Athletes need iron to perform. Lacking iron can make it feel like your ankles are chained to the pavement. It can force your heart rate to uncomfortable heights. It can make your hair fall out and turn your skin yellow. Mild temperatures will feel like blizzards without enough iron in your blood.
Low iron can be a major problem for endurance athletes. It can cause poor workout results and races and lead to lasting conditions such as overtraining syndrome.
Almost 56 percent of joggers and competitive runners have their performance hampered by an iron deficiency. Running causes muscle damage and hemolysis, or the destruction of red blood cells. Normally, that’s fine, as red blood cell destruction is necessary for new muscle to grow. But it can trigger iron loss, particularly for runners training for an extreme race such as a marathon or ultra marathon. Most of the body’s iron is stored in red blood cell proteins that are destroyed during the pounding required of rigorous training. These red blood cells and their proteins transport oxygen to your working muscles when you run. With low iron levels, you generate fewer red blood cells, and less oxygen gets to your muscles.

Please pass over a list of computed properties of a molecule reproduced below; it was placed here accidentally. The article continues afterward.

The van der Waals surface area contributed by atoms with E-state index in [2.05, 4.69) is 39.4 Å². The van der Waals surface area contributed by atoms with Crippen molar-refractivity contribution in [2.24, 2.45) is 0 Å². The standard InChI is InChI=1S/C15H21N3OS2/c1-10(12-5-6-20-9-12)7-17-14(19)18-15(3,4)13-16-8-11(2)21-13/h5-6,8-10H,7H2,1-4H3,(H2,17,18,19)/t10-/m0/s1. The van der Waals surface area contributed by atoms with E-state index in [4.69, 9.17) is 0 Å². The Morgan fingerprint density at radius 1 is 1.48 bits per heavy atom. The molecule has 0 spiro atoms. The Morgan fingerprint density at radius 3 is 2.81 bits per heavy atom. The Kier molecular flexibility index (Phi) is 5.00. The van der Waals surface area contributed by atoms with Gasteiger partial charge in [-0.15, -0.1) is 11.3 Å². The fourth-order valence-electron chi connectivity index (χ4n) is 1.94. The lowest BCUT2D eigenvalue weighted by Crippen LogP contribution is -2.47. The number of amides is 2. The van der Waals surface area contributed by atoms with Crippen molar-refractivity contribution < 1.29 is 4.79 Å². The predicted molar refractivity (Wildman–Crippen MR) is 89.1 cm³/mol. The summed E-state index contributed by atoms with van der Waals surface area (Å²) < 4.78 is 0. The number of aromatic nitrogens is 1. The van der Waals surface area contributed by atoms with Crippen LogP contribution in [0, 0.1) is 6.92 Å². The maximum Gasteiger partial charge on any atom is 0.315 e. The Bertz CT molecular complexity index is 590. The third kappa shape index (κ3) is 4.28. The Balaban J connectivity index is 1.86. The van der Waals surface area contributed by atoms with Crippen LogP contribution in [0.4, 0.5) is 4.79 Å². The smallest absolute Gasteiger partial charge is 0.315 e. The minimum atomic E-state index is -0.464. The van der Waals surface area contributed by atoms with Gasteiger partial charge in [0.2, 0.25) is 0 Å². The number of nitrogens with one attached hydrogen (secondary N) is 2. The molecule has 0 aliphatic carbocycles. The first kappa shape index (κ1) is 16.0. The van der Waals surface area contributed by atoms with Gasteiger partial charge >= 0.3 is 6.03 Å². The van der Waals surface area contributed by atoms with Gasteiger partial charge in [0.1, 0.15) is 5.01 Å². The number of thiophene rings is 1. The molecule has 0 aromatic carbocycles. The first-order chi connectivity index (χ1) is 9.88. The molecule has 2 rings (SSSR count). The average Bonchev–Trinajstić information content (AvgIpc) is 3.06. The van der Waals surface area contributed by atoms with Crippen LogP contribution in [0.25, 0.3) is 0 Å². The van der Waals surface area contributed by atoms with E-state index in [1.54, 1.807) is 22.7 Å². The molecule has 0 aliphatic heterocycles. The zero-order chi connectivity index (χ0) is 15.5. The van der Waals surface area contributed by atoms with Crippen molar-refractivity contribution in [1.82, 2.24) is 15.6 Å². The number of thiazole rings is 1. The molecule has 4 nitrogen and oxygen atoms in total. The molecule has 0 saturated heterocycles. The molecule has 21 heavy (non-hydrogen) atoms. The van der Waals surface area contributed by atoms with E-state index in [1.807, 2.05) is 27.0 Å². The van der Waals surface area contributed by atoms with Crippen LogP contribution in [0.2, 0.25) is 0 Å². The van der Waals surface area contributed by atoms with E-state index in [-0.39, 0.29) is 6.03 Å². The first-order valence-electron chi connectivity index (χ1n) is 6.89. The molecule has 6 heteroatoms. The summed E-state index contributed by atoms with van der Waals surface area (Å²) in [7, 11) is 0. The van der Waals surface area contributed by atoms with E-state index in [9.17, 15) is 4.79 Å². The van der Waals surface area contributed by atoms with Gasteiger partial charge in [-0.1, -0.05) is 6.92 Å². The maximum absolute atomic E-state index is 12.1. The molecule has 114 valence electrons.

Low iron doesn’t affect runners alone. Other endurance athletes are also susceptible to low iron levels. Iron is also lost through sweat, so any athlete who performs in high heat is at risk. That said, according to studies, sports like cycling and swimming aren’t as taxing on the musculoskeletal system as running and are not at as high a risk of iron depletion.
Luckily, you can recognize symptoms of iron depletion by paying close attention. By carefully monitoring iron intake and how you feel during exercise, you can treat and prevent iron deficiencies.
The Symptoms And What to Do About Them
The primary symptom of low iron levels is fatigue and shortness of breath. Other symptoms include hair loss, yellowing or pale skin and heightened sensitivity to the cold. Athletes often find it tricky to differentiate fatigue from yesterday’s workout from fatigue caused by low iron. But if you’re worried schedule a blood test with your physician. That’s especially true for women. It’s a simple test and most doctors should agree to administer after hearing you’re running a lot of miles and feeling more fatigued than usual. Even if you aren’t deficient, the test can help establish a baseline for your iron levels and help you identify an iron problem in the future.
What to do if You’re Deficient
Obviously, if you’re iron deficient, talk to your doctor about next steps. That said, take charge of your diet and supplementation. Know what you’re eating and consciously monitor your iron intake. Good food sources of iron include red meat, oysters, egg yolk, dark green leafy vegetables, legumes, dried fruit and whole grain or enriched cereals and bread. If you’re worried about your iron, avoid coffee, milk or tea with iron-rich meals, as calcium inhibits iron absorption. Take vitamin C with your iron-rich foods, as vitamin C aids in absorption. Exercise caution with supplements. Potential side effects can be severe and overdosing is a real threat.